A glass jar filled with ghee, or clarified butter.

Ghee —a type of clarified butter—seems to be everywhere these days. You may have seen jars of it on the shelves at Trader Joe’s or Whole Foods and wondered what it is. And thanks partly to the high-fat Keto diet craze, ghee’s popularity in the U.S. has soared: Fans are tossing their pasta with ghee and even dropping dollops of it into their morning coffee. Proponents claim that it can do everything from enhance weight loss to prevent dementia—but does it do those things, and is it really good for you?  

Ghee Nutrition

Ghee is made by heating butter, which causes the water to evaporate and the milk solids to settle. The white to deep yellow liquid—pure butterfat—that remains is ghee. It tastes delicious—like a nutty, rich butter—and is a common ingredient in South Asian cooking. But, like regular butter, it’s high in saturated fat, so it’s no health food, says Wahida Karmally, R.D., a special research scientist at Columbia University.  

More on Healthy Eating

Saturated fat raises the level of LDL (bad) cholesterol in the blood, she notes. And high levels of LDL cholesterol can lead to blockages in arteries that can cause heart attacks and strokes.

Lately there has been some controversy around the health hazards of saturated fats, after a few studies failed to find a link between saturated fat and an increased risk of heart disease and death. But scientists say these results need to be put in the context of people’s overall diet. Indeed, other research has found that when people replace saturated fats with refined carbohydrates, their risk of heart disease doesn’t fall. But when they swap saturated fats for unsaturated fats, it does decline.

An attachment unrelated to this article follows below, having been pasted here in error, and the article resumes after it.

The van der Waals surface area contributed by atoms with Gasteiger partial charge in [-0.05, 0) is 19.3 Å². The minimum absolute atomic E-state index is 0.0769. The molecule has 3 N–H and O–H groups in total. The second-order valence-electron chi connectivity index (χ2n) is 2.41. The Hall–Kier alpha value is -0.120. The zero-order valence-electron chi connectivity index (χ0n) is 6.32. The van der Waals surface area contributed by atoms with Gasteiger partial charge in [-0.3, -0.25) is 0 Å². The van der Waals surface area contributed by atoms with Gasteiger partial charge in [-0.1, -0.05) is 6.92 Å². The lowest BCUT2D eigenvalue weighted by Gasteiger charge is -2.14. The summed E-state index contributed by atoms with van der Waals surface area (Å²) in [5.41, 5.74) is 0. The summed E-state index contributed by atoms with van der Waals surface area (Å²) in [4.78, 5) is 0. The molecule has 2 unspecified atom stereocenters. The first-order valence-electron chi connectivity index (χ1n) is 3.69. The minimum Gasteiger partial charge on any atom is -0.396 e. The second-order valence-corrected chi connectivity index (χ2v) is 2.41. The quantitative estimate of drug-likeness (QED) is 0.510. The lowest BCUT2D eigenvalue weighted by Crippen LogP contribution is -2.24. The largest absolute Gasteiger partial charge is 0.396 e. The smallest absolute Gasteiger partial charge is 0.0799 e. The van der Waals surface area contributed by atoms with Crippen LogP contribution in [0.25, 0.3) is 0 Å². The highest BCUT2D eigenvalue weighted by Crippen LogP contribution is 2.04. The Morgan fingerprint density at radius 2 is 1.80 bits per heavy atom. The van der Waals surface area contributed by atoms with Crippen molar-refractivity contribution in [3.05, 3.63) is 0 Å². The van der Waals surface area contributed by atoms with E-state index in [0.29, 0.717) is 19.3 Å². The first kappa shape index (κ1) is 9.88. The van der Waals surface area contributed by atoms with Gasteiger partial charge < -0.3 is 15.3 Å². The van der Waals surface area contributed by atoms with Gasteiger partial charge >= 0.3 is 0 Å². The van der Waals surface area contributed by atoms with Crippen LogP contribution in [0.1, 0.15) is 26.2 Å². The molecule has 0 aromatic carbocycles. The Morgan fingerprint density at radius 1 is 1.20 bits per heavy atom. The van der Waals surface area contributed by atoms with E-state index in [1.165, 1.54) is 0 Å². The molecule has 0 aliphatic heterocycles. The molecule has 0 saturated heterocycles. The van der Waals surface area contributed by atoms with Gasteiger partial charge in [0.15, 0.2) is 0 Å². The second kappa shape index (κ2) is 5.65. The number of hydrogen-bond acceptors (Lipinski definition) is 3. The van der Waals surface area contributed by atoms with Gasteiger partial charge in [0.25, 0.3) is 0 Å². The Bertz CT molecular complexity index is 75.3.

The Dietary Guidelines for Americans recommend that people consume less than 10 percent of their daily calories from saturated fats. The American Heart Association is even stricter: It says people should get only 5 to 6 percent of their calories per day from saturated fat. A tablespoon of ghee has about 130 calories and 14 grams of fat—and 10 grams of that fat is saturated. (The same amount of butter has 102 calories and 12 grams of fat, 7 of them saturated.)

Depending on which recommendation you go with, a tablespoon of ghee supplies someone who eats 1,800 calories daily with about half to nearly all of the saturated fat he or she should have in a day.

Ghee does have vitamins A, E, and K, but “you’d have to eat so much ghee to get a significant amount,” says Lisa Sasson, a clinical professor in the department of nutrition and food studies at New York University. 

The Health Claims

The dangers of saturated fats are why scientists like Karmally are concerned by the rise of ghee—and why they’re flummoxed by the unusual trend of people adding it to their morning coffee. (That practice took off several years ago with the launch of the Bulletproof brand of coffee, ghee, and supplements.) Advocates say it makes them feel full, allowing them to skip breakfast and supposedly leading to weight loss. Some ghee enthusiasts say it promotes mental clarity and may event prevent dementia.

Ghee is used in Ayurveda, the ancient Indian medical system, where it is believed to aid digestion, flexibility, and memory and is often combined with medicinal herbs. But there is no scientific evidence to support ghee’s role in health, says Karmally. Indeed, there are only a handful of scientific studies looking at the health effects of ghee. In most of them, the subjects are rats.  

Should You Use Ghee?

Sasson says a small amount—a teaspoon or so—of ghee is fine to use as a flavor enhancer, especially if it encourages you to eat other healthy foods. “If somebody uses a little ghee on a lot of vegetables, whole grains, and beans, that’s a great diet,” she says. 

Still, there are much better options when it comes to choosing fats. Go for foods that are good sources of monounsaturated fats (like avocados and olive oil) and polyunsaturated fats (like soybean oil and corn oil) instead, says Walter C. Willett, professor of epidemiology and nutrition at the Harvard T.H. Chan School of Public Health. Polyunsaturated fats, in particular, lower levels of LDL cholesterol and boost levels of HDL (good) cholesterol. Research also suggests that polyunsaturated fats reduce the formation of blood clots and ease inflammation, Willett says.

And what about stirring ghee into your coffee? If you insist on adding some fat to your cup of coffee, Willet says “it would be better to put some olive oil in it.”